“Tyranny is the origin of every perversity,” claims the author of The Nature of Tyranny and the Devastating Results of Oppression. “Tyranny corrupts the mind by restrictions, and degrades religion by manipulations, and destroys knowledge by intimidations.”
Reading these passages, it looks as if Syrian Abdul Rahman Al-Kawakibi is describing life in Assad’s Syria or Sisi’s Egypt, but he is in fact talking about the late Ottoman world. The Nature of Tyranny… was written well over a century ago during the reign of Ottoman Caliph Abdulhamid II when Al-Kawakibi (1854-1902) was part of the wave of Arab intellectuals known as the Nahda movement, challenging existing norms, traditions and beliefs as well as socio-political structures. His book has remained in the political imagination and was one of the key texts being passed around Tahrir Square in 2011 during the Arab Spring uprisings. Despite its popularity in the Arab world, no full English translation has ever emerged, until now.
“Some hypocrite [religious] scholars permitted obedience [to the ruler] to avoid widespread hardship that may result in killing many people, including themselves,” is a sentence which was biting when first published and is just as shocking now. Amer Chaikhouni’s translation captures the power of the original, and The Nature of Tyranny… spares no one believed to be serving tyrannical rulers.
The author dissects and understands the problem of authoritarianism, and outlines his remedies. Today’s readers will be saddened to learn that many of the issues outlined by Kawakibi are still with us, and the dream of freedom remains as elusive as ever.
Born in Aleppo where he received an Islamic education in both Arabic and Turkish, Al-Kawakibi’s path to activism began early, and at 24 years of age he was editor of a newspaper in Aleppo. Known for his powerful and skilled oratory, he would rouse audiences in cafes during his time in Cairo. His radical politics did not stop him from becoming mayor of Aleppo, although his criticism of the Ottoman Empire would see him removed from this position and imprisoned. After his release he left the city and moved to Istanbul to join the Ottoman civil service, before being dismissed again for his activism.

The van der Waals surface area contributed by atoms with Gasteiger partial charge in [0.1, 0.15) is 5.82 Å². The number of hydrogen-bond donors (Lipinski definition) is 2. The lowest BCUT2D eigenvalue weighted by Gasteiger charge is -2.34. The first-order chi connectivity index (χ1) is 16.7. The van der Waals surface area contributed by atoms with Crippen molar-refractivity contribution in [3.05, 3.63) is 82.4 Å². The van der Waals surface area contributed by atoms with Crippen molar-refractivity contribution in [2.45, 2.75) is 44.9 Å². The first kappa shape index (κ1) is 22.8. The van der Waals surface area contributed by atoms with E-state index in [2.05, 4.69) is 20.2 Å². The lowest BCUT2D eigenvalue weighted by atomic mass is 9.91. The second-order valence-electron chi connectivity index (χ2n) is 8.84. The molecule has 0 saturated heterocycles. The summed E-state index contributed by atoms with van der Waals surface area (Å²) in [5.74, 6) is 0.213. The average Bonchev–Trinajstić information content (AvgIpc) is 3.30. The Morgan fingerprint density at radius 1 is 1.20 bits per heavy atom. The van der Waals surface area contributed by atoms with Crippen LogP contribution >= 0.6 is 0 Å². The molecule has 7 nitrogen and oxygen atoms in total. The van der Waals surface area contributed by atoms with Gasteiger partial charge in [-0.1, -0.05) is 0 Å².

His now classic book was born partly out of these experiences. The Ottoman Empire was introducing a degree of openness with its reforms introducing parliamentary democracy at the time, but this was starting to be undone when Al-Kawakibi was active by the more authoritarian Abdulhamid II and the Khedives in Egypt. There was meant to be a follow up to The Nature of Tyranny, but it never materialised as Al-Kawakibi died in mysterious circumstances. It has been rumoured that he was poisoned by the Ottomans, but nobody knows for certain.
Much of The Nature of Tyranny is a product of its time. “Human beings used to eat other humans for ages until wise men in China, and then in India managed to stop this practice of cannibalism,” writes Al-Kawakibi. This sounds odd today, but we can imagine late 19th century readers taking it in their stride.
Arguably the biggest cause for concern for modern readers is Al-Kawakibi’s attitude towards women, where there is real tension. On the one hand he laments the restrictions placed on women and the wasted potential this represents, while on the other he holds deeply misogynistic views. For example, he seems to suggest that women impose an economic tyranny upon men and manipulate them. Again, however, this would probably not have been anything unusual when it was written.
Despite this, Al-Kawakibi is still worth engaging with, as his ideas about political tyranny continue to inspire people. Not, it must be said, because everything that he says is correct, but because he dared to challenge tyranny by dissecting it so comprehensively.
This translation of The Nature of Tyranny… exposes English readers to a world of enlightened Arab thought, countering the Western myth that the Arab world has never experienced anything like the European Enlightenment. It is a fallacy to think that because the Arab world is governed by dictators this must be embedded in the Arab culture and mindset.
Al-Kawakibi was part of an intellectual wave during his lifetime, and his thoughts are very much part of Arab intellectualism being discovered by the West today. While the details of what constitutes a just society are somewhat different in today’s world compared with his time, nonetheless the fight for justice goes on, and Al-Kawakibi can rightly be regarded as one of the predecessors of those brave people who took to the streets of the Arab world ten years ago during the ill-fated Arab Spring. The Nature of Tyranny… is bold, provocative and biting; it remains worthy of study.